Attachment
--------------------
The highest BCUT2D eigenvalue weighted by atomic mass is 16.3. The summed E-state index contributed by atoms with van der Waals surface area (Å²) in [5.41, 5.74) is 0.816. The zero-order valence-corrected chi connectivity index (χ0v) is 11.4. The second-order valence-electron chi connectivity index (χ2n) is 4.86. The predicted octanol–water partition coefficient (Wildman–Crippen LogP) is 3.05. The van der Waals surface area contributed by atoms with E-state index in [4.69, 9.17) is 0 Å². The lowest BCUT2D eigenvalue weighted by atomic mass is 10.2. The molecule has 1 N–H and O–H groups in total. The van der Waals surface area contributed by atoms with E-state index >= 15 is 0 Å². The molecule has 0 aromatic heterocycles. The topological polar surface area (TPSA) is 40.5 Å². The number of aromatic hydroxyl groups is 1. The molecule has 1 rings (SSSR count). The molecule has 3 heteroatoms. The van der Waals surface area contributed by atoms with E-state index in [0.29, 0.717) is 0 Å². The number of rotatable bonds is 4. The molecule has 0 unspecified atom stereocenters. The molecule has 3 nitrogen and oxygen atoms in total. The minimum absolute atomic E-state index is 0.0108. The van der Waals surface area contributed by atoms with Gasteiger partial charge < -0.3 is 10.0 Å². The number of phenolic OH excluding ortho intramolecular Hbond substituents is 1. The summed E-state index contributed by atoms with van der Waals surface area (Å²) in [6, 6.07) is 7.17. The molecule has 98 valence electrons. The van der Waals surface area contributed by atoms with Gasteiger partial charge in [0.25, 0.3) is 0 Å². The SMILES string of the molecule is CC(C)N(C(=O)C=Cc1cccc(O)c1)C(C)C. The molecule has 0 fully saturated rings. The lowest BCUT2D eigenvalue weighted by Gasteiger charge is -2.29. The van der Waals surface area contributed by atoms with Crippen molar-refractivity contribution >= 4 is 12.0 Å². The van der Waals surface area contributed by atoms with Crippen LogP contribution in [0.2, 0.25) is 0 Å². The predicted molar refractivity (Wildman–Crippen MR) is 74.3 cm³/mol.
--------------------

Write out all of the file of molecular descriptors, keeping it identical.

The highest BCUT2D eigenvalue weighted by atomic mass is 16.3. The summed E-state index contributed by atoms with van der Waals surface area (Å²) in [5.41, 5.74) is 0.816. The zero-order valence-corrected chi connectivity index (χ0v) is 11.4. The second-order valence-electron chi connectivity index (χ2n) is 4.86. The predicted octanol–water partition coefficient (Wildman–Crippen LogP) is 3.05. The van der Waals surface area contributed by atoms with E-state index in [4.69, 9.17) is 0 Å². The lowest BCUT2D eigenvalue weighted by atomic mass is 10.2. The molecule has 1 N–H and O–H groups in total. The van der Waals surface area contributed by atoms with E-state index >= 15 is 0 Å². The molecule has 0 aromatic heterocycles. The topological polar surface area (TPSA) is 40.5 Å². The number of aromatic hydroxyl groups is 1. The molecule has 1 rings (SSSR count). The molecule has 3 heteroatoms. The van der Waals surface area contributed by atoms with E-state index in [0.29, 0.717) is 0 Å². The number of rotatable bonds is 4. The molecule has 0 unspecified atom stereocenters. The molecule has 3 nitrogen and oxygen atoms in total. The minimum absolute atomic E-state index is 0.0108. The van der Waals surface area contributed by atoms with Gasteiger partial charge < -0.3 is 10.0 Å². The number of phenolic OH excluding ortho intramolecular Hbond substituents is 1. The summed E-state index contributed by atoms with van der Waals surface area (Å²) in [6, 6.07) is 7.17. The molecule has 98 valence electrons. The van der Waals surface area contributed by atoms with Gasteiger partial charge in [0.25, 0.3) is 0 Å². The SMILES string of the molecule is CC(C)N(C(=O)C=Cc1cccc(O)c1)C(C)C. The molecule has 0 fully saturated rings. The lowest BCUT2D eigenvalue weighted by Gasteiger charge is -2.29. The van der Waals surface area contributed by atoms with Crippen molar-refractivity contribution >= 4 is 12.0 Å². The van der Waals surface area contributed by atoms with Crippen LogP contribution in [0.2, 0.25) is 0 Å². The predicted molar refractivity (Wildman–Crippen MR) is 74.3 cm³/mol.